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Course Review: InDesign CC 2017 Essential Training

Teacher: David Blatner
Length: 6h 42m (course link)

In lieu of InDesign CC 2017 Essential Training being suggested as a prerequisite for Learning InDesign CC2015: EPUBs, I decided to enrol. Once I got used to David Blatner’s eccentricities as a teacher, I found myself looking forward to each chapter of the course. It turned out to be the best LYNDA course that I’ve done so far!

This course is a lot longer than the ones that I’ve done on LYNDA before because there is a LOT of material covered. Throughout, Blatner points out that the material covered is the beginning. He suggests other LYNDA courses for in depth training of those features. I’ll likely be enrolling in some of those other courses in future.
Blatner is a curious figure. His enthusiasm for InDesign made me look forward to each lesson. He teaches many routes for each feature covered. He then gives an overview of the pros and cons of using specific methods. He also covered hotkeys and interface differences for the MAC and Windows versions. This made the lessons applicable to users of both operating systems.

In conclusion, this course kicked ass. Blatner does a great job of getting students excited about the material whilst he imparts a lot of information. I look forward to enrolling in more of his courses and will also be enrolling in other courses about InDesign in the not-so-distant future.

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Course Review: Google Drive Essential Training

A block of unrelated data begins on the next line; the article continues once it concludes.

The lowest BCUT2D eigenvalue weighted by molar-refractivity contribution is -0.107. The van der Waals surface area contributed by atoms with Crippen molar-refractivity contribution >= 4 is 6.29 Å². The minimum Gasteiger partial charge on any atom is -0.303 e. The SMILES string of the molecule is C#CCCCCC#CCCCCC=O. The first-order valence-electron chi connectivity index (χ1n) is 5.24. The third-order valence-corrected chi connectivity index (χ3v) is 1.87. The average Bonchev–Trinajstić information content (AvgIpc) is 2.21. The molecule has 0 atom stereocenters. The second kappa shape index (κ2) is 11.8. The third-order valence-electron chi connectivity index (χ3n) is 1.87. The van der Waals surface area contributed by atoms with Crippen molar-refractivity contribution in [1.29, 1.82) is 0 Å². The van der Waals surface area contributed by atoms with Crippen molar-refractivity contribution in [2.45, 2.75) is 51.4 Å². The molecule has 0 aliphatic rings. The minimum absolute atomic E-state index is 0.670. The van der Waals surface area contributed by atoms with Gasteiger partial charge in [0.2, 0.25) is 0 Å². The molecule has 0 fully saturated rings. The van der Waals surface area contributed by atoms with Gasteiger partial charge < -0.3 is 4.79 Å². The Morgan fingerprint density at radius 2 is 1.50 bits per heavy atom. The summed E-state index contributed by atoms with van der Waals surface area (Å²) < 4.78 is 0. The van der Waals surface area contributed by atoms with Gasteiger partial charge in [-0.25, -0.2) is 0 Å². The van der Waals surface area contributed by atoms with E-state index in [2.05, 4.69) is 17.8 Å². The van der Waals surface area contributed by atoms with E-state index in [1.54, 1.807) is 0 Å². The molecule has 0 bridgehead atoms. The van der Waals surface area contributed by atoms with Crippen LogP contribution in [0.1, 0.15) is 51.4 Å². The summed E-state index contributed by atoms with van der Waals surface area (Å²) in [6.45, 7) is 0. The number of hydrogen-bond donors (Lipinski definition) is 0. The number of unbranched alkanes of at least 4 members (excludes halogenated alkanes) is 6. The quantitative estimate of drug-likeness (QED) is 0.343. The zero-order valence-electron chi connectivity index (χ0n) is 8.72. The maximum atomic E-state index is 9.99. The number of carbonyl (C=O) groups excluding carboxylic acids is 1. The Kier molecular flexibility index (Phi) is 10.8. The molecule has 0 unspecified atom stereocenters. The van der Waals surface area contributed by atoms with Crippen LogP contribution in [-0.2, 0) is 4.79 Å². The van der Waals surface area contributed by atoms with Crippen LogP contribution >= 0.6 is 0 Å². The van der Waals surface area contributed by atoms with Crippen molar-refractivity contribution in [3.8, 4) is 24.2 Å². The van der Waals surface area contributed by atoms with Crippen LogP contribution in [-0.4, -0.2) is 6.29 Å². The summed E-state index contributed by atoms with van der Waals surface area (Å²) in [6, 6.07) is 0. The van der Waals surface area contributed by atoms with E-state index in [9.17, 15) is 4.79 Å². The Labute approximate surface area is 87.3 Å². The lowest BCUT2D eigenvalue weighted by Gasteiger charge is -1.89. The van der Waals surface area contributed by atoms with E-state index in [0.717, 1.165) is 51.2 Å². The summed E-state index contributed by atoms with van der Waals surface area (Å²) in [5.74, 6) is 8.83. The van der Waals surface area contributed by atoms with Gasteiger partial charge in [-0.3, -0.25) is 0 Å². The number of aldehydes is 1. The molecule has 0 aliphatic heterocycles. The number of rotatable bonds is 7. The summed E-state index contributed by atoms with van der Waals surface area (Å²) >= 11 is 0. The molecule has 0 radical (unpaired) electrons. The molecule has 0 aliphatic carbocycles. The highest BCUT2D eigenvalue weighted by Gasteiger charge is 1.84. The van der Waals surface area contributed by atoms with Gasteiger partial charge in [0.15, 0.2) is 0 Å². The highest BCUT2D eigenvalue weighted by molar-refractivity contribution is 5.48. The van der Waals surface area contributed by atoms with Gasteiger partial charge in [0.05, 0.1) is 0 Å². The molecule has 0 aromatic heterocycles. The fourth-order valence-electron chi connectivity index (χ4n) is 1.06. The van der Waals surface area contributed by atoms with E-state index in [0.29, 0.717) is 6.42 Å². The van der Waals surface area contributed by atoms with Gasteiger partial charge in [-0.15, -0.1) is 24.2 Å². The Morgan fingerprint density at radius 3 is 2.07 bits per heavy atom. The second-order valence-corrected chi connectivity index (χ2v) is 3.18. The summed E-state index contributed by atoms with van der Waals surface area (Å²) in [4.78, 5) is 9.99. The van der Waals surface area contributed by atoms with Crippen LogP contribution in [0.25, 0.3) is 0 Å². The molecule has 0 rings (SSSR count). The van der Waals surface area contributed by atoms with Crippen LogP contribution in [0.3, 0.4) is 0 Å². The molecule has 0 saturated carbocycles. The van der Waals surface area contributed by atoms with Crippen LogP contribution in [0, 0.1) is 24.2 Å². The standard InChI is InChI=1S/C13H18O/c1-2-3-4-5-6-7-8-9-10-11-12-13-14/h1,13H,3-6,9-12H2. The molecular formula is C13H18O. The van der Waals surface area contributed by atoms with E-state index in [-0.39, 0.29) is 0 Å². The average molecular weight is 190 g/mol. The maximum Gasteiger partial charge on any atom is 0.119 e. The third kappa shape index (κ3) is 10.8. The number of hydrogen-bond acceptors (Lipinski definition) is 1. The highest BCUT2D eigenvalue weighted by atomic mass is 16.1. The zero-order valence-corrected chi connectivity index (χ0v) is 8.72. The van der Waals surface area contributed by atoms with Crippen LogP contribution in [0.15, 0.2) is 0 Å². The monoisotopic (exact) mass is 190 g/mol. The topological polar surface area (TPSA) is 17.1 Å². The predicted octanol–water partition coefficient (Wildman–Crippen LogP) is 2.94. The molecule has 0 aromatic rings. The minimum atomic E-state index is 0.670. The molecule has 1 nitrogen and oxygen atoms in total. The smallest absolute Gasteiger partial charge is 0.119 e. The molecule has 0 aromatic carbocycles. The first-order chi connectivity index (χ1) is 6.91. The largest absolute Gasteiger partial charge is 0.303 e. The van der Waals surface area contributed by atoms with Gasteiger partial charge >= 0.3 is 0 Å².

Teacher: Jess Stratton
Length: 1h 30m (course link)

In this course, Jess Stratton gives students a solid grounding in the features of Google Drive. Google Drive is the cloud storage solution offered by Google and also hooks into a range of other Google products including Google Docs. The paid and unpaid versions are used by millions of people around the globe but it is just one of the numerous storage solutions around today.

To begin, the course is a compact yet powerful ninety minutes long. I say “powerful” because Jess Stratton covers a lot of material during that time. As with all of her videos, complexity is built over time in order to make the material accessible to beginners and up. This gives a great foundation and covers features that even the veteran user might not have used before.
Next, we see how easily Google Drive connects with other Google products including Google Docs. In the case of Google Docs, there is some mild crossover but I would recommend that you check out her course Google Docs Essential Training if you want to learn more. The course also continually points out the similarity in interface across all of the Google range of products.

In conclusion, this is course is a must if you are looking for a comprehensive understanding of Google Drive. If you are also looking for courses on other Google products, I highly recommend that you check out Jess’s other courses over at LYNDA.

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Course Review: Google Docs Essential Training

Teacher: Jess Stratton
Length: 1h 33m (course link)

There are several cloud-based office suites on the market today. Google Docs and Microsoft Office have received a huge chunk of the market because of the availability of both free and paid options. This also poses a problem. We need to consider the features of both products.